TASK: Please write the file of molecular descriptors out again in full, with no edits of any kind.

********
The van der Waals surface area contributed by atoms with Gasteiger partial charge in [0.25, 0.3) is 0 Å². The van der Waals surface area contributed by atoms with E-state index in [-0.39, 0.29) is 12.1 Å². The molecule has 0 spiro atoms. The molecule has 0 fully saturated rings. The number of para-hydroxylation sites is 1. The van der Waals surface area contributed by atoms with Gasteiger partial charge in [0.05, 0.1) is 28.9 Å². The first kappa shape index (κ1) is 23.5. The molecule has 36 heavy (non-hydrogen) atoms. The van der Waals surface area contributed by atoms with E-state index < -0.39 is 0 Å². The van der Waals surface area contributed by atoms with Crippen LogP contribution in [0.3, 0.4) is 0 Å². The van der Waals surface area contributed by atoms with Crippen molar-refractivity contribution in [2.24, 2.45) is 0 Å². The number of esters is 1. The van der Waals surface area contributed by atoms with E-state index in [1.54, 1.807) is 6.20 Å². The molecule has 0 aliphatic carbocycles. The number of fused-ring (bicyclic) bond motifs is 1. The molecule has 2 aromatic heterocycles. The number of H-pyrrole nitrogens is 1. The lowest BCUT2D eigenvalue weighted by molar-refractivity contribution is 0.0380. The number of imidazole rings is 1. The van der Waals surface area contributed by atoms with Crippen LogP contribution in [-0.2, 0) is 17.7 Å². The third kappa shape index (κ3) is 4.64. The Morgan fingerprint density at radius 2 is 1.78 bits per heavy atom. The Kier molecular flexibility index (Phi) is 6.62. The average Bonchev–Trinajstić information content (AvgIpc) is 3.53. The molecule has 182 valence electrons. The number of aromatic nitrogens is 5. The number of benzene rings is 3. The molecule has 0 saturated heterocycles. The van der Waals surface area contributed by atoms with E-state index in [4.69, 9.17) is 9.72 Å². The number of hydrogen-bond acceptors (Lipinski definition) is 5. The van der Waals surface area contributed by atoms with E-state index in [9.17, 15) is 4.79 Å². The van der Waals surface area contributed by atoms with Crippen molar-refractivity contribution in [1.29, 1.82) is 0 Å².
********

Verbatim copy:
The van der Waals surface area contributed by atoms with Gasteiger partial charge in [0.25, 0.3) is 0 Å². The van der Waals surface area contributed by atoms with E-state index in [-0.39, 0.29) is 12.1 Å². The molecule has 0 spiro atoms. The molecule has 0 fully saturated rings. The number of para-hydroxylation sites is 1. The van der Waals surface area contributed by atoms with Gasteiger partial charge in [0.05, 0.1) is 28.9 Å². The first kappa shape index (κ1) is 23.5. The molecule has 36 heavy (non-hydrogen) atoms. The van der Waals surface area contributed by atoms with E-state index < -0.39 is 0 Å². The van der Waals surface area contributed by atoms with Crippen LogP contribution in [0.3, 0.4) is 0 Å². The van der Waals surface area contributed by atoms with Crippen molar-refractivity contribution in [2.24, 2.45) is 0 Å². The number of esters is 1. The van der Waals surface area contributed by atoms with E-state index in [1.54, 1.807) is 6.20 Å². The molecule has 0 aliphatic carbocycles. The number of fused-ring (bicyclic) bond motifs is 1. The molecule has 2 aromatic heterocycles. The number of H-pyrrole nitrogens is 1. The lowest BCUT2D eigenvalue weighted by molar-refractivity contribution is 0.0380. The number of imidazole rings is 1. The van der Waals surface area contributed by atoms with Crippen LogP contribution in [-0.2, 0) is 17.7 Å². The third kappa shape index (κ3) is 4.64. The Morgan fingerprint density at radius 2 is 1.78 bits per heavy atom. The Kier molecular flexibility index (Phi) is 6.62. The average Bonchev–Trinajstić information content (AvgIpc) is 3.53. The molecule has 182 valence electrons. The number of aromatic nitrogens is 5. The number of benzene rings is 3. The molecule has 0 saturated heterocycles. The van der Waals surface area contributed by atoms with E-state index in [4.69, 9.17) is 9.72 Å². The number of hydrogen-bond acceptors (Lipinski definition) is 5. The van der Waals surface area contributed by atoms with E-state index in [9.17, 15) is 4.79 Å². The van der Waals surface area contributed by atoms with Crippen molar-refractivity contribution in [1.29, 1.82) is 0 Å².